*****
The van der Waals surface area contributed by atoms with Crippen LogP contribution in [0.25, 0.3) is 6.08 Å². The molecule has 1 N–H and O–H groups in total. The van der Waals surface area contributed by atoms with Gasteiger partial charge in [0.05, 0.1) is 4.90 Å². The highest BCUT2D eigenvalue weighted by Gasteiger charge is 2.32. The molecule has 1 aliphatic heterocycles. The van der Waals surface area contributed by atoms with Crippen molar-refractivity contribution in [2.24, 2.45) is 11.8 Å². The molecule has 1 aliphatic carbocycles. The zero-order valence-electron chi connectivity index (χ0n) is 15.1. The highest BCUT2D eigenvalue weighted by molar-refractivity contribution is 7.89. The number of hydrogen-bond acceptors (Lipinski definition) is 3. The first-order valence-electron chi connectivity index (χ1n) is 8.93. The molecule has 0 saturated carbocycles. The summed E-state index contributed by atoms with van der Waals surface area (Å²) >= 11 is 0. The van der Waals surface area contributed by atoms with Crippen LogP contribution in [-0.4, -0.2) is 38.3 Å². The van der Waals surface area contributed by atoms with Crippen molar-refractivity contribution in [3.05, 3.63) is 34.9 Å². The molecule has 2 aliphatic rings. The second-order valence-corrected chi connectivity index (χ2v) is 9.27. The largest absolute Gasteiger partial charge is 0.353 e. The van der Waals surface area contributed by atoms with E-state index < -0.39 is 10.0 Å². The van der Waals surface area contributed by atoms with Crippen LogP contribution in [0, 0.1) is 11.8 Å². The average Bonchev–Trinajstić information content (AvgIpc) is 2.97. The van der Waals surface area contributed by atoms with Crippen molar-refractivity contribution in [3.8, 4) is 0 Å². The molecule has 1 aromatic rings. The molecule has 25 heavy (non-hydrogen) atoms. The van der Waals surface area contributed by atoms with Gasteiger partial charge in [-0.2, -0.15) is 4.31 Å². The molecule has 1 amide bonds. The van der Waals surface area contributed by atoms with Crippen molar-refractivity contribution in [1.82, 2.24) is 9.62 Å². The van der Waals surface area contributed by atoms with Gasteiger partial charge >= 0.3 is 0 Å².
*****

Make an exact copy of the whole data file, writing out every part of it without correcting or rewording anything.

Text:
The van der Waals surface area contributed by atoms with Crippen LogP contribution in [0.25, 0.3) is 6.08 Å². The molecule has 1 N–H and O–H groups in total. The van der Waals surface area contributed by atoms with Gasteiger partial charge in [0.05, 0.1) is 4.90 Å². The highest BCUT2D eigenvalue weighted by Gasteiger charge is 2.32. The molecule has 1 aliphatic heterocycles. The van der Waals surface area contributed by atoms with Crippen molar-refractivity contribution in [2.24, 2.45) is 11.8 Å². The molecule has 1 aliphatic carbocycles. The zero-order valence-electron chi connectivity index (χ0n) is 15.1. The highest BCUT2D eigenvalue weighted by molar-refractivity contribution is 7.89. The number of hydrogen-bond acceptors (Lipinski definition) is 3. The first-order valence-electron chi connectivity index (χ1n) is 8.93. The molecule has 0 saturated carbocycles. The summed E-state index contributed by atoms with van der Waals surface area (Å²) >= 11 is 0. The van der Waals surface area contributed by atoms with Crippen LogP contribution in [-0.4, -0.2) is 38.3 Å². The van der Waals surface area contributed by atoms with Crippen molar-refractivity contribution in [3.05, 3.63) is 34.9 Å². The molecule has 2 aliphatic rings. The second-order valence-corrected chi connectivity index (χ2v) is 9.27. The largest absolute Gasteiger partial charge is 0.353 e. The van der Waals surface area contributed by atoms with E-state index < -0.39 is 10.0 Å². The van der Waals surface area contributed by atoms with Crippen LogP contribution in [0, 0.1) is 11.8 Å². The average Bonchev–Trinajstić information content (AvgIpc) is 2.97. The van der Waals surface area contributed by atoms with Crippen molar-refractivity contribution in [3.8, 4) is 0 Å². The molecule has 1 aromatic rings. The molecule has 25 heavy (non-hydrogen) atoms. The van der Waals surface area contributed by atoms with Gasteiger partial charge in [-0.2, -0.15) is 4.31 Å². The molecule has 1 amide bonds. The van der Waals surface area contributed by atoms with Crippen molar-refractivity contribution in [1.82, 2.24) is 9.62 Å². The van der Waals surface area contributed by atoms with Gasteiger partial charge >= 0.3 is 0 Å².